“I’m actually orthodox but 100 people out of 100 think I’m a southpaw,” countered Walsh. “There isn’t one journalist I’ve encountered who knows that I’m naturally orthodox. That’s because I’ve boxed most of my fights as a southpaw and I’m even listed on Boxrec as a southpaw.

Walsh (left) was a step ahead of Klimov. Photo: Frank Warren PR

“I just find I’m defensively better southpaw but in the orthodox stance I’m physically stronger and more aggressive. I do like going southpaw, though, and that is something I’ll be using because I think I’ve got the better lead hand. Davis stabs to the body and leads with the right hook but he doesn’t do a lot with his front hand. If I can win the battle of the lead hand, he could start over-committing and taking risks.”

Walsh humorously acknowledged that he is sick of looking at southpaws. He confirmed to me that he has completed well over 100 rounds of sparring against left-handers and is desperate to swap punches with an orthodox opponent.

The other thing that Walsh might be sick of looking at is Davis’ promoter. Mayweather, almost two years into retirement, is now talking the talk for his fighters and the act is beyond tedious. Walsh has already had to suffer stories of diamonds, gold and Bugattis and looked bored out of his mind within seconds.

“I’m not worried about him,” said Walsh of the former five-weight world champion. “I admire what he’s done as a boxer; fair play to him, well done, pat on the back but, as a man, I’m not in awe of Floyd Mayweather. I’m not in awe of any man. I’m in awe of my two brothers, my kids and that’s about it. I don’t give a s__t if Floyd is standing there or not – whatever. That doesn’t play a part in this.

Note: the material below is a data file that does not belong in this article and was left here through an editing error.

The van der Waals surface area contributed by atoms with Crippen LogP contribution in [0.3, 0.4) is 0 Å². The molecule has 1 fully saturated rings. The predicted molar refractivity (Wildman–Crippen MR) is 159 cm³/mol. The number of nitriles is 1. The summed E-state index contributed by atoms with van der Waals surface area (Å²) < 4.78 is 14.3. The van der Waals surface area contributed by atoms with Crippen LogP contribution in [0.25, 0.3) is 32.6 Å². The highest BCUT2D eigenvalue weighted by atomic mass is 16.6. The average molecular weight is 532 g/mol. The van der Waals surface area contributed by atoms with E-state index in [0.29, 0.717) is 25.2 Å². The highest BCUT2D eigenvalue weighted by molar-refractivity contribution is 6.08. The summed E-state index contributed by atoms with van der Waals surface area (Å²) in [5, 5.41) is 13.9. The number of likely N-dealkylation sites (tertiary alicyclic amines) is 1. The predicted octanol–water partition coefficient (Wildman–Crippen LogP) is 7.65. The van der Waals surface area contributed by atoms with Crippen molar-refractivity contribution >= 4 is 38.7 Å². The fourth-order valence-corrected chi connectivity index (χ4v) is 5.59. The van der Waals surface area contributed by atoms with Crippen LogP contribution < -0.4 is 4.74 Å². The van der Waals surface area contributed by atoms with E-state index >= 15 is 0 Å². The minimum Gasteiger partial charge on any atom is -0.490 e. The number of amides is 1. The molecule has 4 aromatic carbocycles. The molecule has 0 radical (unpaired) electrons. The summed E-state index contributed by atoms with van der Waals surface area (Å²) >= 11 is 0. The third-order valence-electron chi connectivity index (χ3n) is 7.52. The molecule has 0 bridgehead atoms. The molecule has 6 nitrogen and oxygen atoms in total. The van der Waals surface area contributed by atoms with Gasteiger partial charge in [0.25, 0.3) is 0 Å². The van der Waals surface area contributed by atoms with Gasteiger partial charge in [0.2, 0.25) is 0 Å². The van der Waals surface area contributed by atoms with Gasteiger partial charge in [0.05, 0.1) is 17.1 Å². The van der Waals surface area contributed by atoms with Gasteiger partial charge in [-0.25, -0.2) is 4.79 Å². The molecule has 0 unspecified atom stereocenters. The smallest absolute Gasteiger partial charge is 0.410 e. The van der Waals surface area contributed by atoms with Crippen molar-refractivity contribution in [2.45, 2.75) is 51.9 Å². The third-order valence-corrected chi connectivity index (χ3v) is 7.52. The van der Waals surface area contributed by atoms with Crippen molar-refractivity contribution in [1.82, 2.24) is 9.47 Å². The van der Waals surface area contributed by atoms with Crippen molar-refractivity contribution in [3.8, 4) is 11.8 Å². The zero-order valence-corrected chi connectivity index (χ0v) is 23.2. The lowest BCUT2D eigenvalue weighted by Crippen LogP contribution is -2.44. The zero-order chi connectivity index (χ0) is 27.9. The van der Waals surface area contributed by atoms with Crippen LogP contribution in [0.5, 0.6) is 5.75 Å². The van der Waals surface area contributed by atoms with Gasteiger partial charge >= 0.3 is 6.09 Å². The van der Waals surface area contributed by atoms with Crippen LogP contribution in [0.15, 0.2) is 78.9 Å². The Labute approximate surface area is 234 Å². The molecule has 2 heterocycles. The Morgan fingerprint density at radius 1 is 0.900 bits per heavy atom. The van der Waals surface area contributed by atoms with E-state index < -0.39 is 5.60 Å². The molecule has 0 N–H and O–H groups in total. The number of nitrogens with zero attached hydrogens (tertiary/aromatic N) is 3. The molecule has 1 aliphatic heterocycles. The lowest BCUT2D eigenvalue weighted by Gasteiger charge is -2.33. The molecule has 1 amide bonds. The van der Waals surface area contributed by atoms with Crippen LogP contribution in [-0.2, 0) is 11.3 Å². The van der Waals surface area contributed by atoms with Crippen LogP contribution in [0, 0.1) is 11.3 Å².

“(Mayweather) does the talking for his fighters and it’s all for his own ego. As I said, I admire what he’s done in boxing. I’ve been over to support him in America against (Manny) Pacquiao, (Victor) Ortiz, (Ricky) Hatton. I just don’t think he does himself any favors. Some people are so poor that all they have is money. Money is all this guy has.”

Despite his attributes as an athlete and a humble demeanor, Walsh also has a compelling backstory. His twin brother, Ryan, is a successful professional and older brother Michael retired from the sport, unbeaten, in 2015. All three men were groomed to be fighters by their father, John, who tragically passed away in 2011.

Walsh, who became a father for the second time during training camp for this fight, held the same tone throughout our conversation until the subject matter changed to family. The challenger paused for a few seconds and his passion instantly became visceral.

“I have to rein it in because you just asked me that question and all the hairs on my arms stood up,” said Walsh who sounded genuinely emotional. “I’m that deep into it but I need to try and put a lid on it because it means so much.

“This was my dad’s dream and my biggest fear is letting family down. I don’t care about letting down promoters, managers, trainers. Well I do care, and I want them to be happy, but letting my family down is the worst thing ever. If I perform at my best and it’s not enough, then I don’t think I’ve let anyone down. If I give my all and don’t win, that’s all a man can do. Anything less and I don’t think I’d get over it.”

Walsh’s nickname is “Destiny” and on Saturday he has the opportunity to live up to his moniker.

The bout will be shown live on BT Sport/ BoxNation in the U.K. and on Showtime in the U.S.

Tom Gray is a UK Correspondent/ Editor for RingTV.com and a member of THE RING ratings panel. Follow him on Twitter: @Tom_Gray_Boxing